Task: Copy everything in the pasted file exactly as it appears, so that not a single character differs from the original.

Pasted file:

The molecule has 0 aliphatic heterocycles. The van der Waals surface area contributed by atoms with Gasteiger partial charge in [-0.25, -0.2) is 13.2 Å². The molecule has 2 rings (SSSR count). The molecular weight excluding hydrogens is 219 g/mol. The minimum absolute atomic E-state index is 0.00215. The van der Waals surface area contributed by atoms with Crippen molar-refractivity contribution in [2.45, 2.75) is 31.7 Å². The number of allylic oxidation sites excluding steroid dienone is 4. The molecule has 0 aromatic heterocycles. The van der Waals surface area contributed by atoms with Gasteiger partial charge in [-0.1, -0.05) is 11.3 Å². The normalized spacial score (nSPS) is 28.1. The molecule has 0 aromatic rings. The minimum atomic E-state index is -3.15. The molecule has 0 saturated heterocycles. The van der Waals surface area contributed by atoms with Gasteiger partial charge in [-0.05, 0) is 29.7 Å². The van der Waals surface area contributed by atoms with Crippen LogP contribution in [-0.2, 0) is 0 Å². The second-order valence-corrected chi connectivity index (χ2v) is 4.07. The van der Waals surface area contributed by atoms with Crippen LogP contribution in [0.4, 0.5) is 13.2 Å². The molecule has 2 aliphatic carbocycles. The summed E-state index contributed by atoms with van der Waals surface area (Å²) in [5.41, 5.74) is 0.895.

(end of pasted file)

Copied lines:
The molecule has 0 aliphatic heterocycles. The van der Waals surface area contributed by atoms with Gasteiger partial charge in [-0.25, -0.2) is 13.2 Å². The molecule has 2 rings (SSSR count). The molecular weight excluding hydrogens is 219 g/mol. The minimum absolute atomic E-state index is 0.00215. The van der Waals surface area contributed by atoms with Crippen molar-refractivity contribution in [2.45, 2.75) is 31.7 Å². The number of allylic oxidation sites excluding steroid dienone is 4. The molecule has 0 aromatic heterocycles. The van der Waals surface area contributed by atoms with Gasteiger partial charge in [-0.1, -0.05) is 11.3 Å². The normalized spacial score (nSPS) is 28.1. The molecule has 0 aromatic rings. The minimum atomic E-state index is -3.15. The molecule has 0 saturated heterocycles. The van der Waals surface area contributed by atoms with Gasteiger partial charge in [-0.05, 0) is 29.7 Å². The van der Waals surface area contributed by atoms with Crippen LogP contribution in [-0.2, 0) is 0 Å². The second-order valence-corrected chi connectivity index (χ2v) is 4.07. The van der Waals surface area contributed by atoms with Crippen LogP contribution in [0.4, 0.5) is 13.2 Å². The molecule has 2 aliphatic carbocycles. The summed E-state index contributed by atoms with van der Waals surface area (Å²) in [5.41, 5.74) is 0.895.